“The Book Is Flatulent: A Brief Review of Thomas L. Friedman’s “The World Is Flat” Op-Ed,” by Thomas Barnett, The Newsletter from Thomas P.M. Barnett, 20 June 2005, http://www.newrulesets.com/journals/barnett_20jun2005.pdf.
“Friedmanâ€™s excellent capture on why Iraq still matters–and still must be won,” by Thomas Barnett, Thomas P.M. Barnett :: Weblog, 26 May 2006, http://www.thomaspmbarnett.com/weblog/archives2/003299.html.
After Tom Barnett‘s scortched earth review of Tom Friedman‘s The World is Flat, I was defensive. I had enjoyed the book, and expected Barnett (whose work is obviously influenced by Friedman’s) to pen a positive review. Reading World was a wonderful vacation, and Tom Friedman and Tom Barnett are the two authors I advice my international relations students to read.
Friedman is stupefying in his efforts to interpret everything in terms of flatness (Southwest lets you print your boarding tickets online? “Yet another brilliant example that the world is getting flat!”; You can eat sushi in a small Midwestern town? “OMYGOD the world is sooooo flat!”) that by the end of the book you have no idea what the terms means anymore. Flatness is a euphemism for everything from “cool” to “new” to “high-tech” to “competitive” to “innovative” to “globalization” to “flat” (no, wait a minute, that last one doesn’t work . . . or does it?) am not kidding you, as you read this book you’re so trained, almost in a Pavlovian sort of way, to see the word “flat” that when you go more than a paragraph or two without seeing it, you start to get anxious.
I responded by giving a detailed description, with charts, of what Tom Friedman means by flat. I found Barclay’s Bank using the term the same way.
Happily, things have changed. From a recent Barnett blog post:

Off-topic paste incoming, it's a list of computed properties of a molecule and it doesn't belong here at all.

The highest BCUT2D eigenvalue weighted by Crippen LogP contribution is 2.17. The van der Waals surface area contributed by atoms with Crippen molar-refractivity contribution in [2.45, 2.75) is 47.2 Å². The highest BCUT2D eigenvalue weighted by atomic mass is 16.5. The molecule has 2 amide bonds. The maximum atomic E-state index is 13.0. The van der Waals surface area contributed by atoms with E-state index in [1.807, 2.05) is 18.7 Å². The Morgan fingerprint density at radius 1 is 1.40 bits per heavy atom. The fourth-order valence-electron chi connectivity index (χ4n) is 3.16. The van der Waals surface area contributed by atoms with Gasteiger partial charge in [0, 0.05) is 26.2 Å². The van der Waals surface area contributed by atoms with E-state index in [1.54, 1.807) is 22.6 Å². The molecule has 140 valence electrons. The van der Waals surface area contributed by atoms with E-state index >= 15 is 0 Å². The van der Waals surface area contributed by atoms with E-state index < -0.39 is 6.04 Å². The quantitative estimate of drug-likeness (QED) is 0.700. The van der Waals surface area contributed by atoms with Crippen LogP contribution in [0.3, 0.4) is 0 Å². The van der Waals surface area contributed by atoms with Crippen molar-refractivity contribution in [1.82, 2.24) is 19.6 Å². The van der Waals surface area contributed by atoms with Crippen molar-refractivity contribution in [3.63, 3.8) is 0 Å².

Friedman remains one of our best analysts on the Middle East. Itâ€™s been so long since he was known for just that, thanks to â€œLexus and the Olive Tree,â€ that you tend to forget that that is where he cut his teeth.
The killer line here: â€œEvery major transformation since Napoleon in this part of the world has been the function of an external jolt,â€ Mr. Ibrahim said.â€
That, in a nutshell, is why Bushâ€™s Big Bang strategy was so visionary and so bold–and so dead-on.
Put Friedmanâ€™s op-ed on Iraq together with Ignatiusâ€™ (above) on Iran and you basically have why I still support the Big Bang strategy and favor the soft-kill option of connectivity with Iran. Taken together, you might it call it a blueprint for action in the GWOT (except Iâ€™d add strategic alliance with China and building an East Asian NATO on Kim Jong Ilâ€™s empty throne; then itâ€™s on to Africa!).
These are seriously good signs: serious consensus emerging among the nationâ€™s top opinion leaders (a strategy of connectivity and System Perturbations) and among the nationâ€™s top military generals (the Long War and the â€œfirst war of globalizationâ€).
This makes me extremely happy.
Maybe even… thrilled.